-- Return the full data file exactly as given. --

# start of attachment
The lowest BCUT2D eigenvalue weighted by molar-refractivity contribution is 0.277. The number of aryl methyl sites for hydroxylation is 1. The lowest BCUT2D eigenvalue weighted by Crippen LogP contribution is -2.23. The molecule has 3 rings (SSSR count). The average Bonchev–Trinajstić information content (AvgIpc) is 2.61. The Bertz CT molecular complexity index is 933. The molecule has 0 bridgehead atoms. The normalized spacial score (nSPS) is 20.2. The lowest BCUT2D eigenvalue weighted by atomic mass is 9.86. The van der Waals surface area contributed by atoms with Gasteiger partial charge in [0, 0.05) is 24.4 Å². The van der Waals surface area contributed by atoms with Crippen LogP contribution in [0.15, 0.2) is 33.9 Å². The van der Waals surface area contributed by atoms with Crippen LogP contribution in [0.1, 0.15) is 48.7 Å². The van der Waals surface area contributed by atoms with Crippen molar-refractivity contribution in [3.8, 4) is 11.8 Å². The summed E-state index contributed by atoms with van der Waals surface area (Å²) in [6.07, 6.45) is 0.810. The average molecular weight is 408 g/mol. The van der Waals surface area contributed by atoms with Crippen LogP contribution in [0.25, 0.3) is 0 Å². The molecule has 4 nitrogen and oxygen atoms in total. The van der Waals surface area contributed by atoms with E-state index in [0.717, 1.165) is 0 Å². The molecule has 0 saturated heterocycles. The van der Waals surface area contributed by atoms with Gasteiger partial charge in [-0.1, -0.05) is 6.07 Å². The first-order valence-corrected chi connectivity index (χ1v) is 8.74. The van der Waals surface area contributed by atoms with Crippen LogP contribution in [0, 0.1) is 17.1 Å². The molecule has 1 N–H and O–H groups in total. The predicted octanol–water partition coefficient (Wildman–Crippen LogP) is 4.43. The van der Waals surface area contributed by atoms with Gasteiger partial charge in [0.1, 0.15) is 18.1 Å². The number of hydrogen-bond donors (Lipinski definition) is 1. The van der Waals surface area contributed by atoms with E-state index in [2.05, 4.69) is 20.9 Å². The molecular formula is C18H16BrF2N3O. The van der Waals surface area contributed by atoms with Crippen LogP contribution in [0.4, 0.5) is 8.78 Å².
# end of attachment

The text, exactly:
The lowest BCUT2D eigenvalue weighted by molar-refractivity contribution is 0.277. The number of aryl methyl sites for hydroxylation is 1. The lowest BCUT2D eigenvalue weighted by Crippen LogP contribution is -2.23. The molecule has 3 rings (SSSR count). The average Bonchev–Trinajstić information content (AvgIpc) is 2.61. The Bertz CT molecular complexity index is 933. The molecule has 0 bridgehead atoms. The normalized spacial score (nSPS) is 20.2. The lowest BCUT2D eigenvalue weighted by atomic mass is 9.86. The van der Waals surface area contributed by atoms with Gasteiger partial charge in [0, 0.05) is 24.4 Å². The van der Waals surface area contributed by atoms with Crippen LogP contribution in [0.15, 0.2) is 33.9 Å². The van der Waals surface area contributed by atoms with Crippen LogP contribution in [0.1, 0.15) is 48.7 Å². The van der Waals surface area contributed by atoms with Crippen molar-refractivity contribution in [3.8, 4) is 11.8 Å². The summed E-state index contributed by atoms with van der Waals surface area (Å²) in [6.07, 6.45) is 0.810. The average molecular weight is 408 g/mol. The van der Waals surface area contributed by atoms with Crippen LogP contribution in [0.25, 0.3) is 0 Å². The molecule has 4 nitrogen and oxygen atoms in total. The van der Waals surface area contributed by atoms with E-state index in [0.717, 1.165) is 0 Å². The molecule has 0 saturated heterocycles. The van der Waals surface area contributed by atoms with Gasteiger partial charge in [-0.1, -0.05) is 6.07 Å². The first-order valence-corrected chi connectivity index (χ1v) is 8.74. The van der Waals surface area contributed by atoms with Crippen LogP contribution in [0, 0.1) is 17.1 Å². The molecule has 1 N–H and O–H groups in total. The predicted octanol–water partition coefficient (Wildman–Crippen LogP) is 4.43. The van der Waals surface area contributed by atoms with Gasteiger partial charge in [0.1, 0.15) is 18.1 Å². The number of hydrogen-bond donors (Lipinski definition) is 1. The van der Waals surface area contributed by atoms with E-state index in [2.05, 4.69) is 20.9 Å². The molecular formula is C18H16BrF2N3O. The van der Waals surface area contributed by atoms with Crippen LogP contribution in [0.4, 0.5) is 8.78 Å².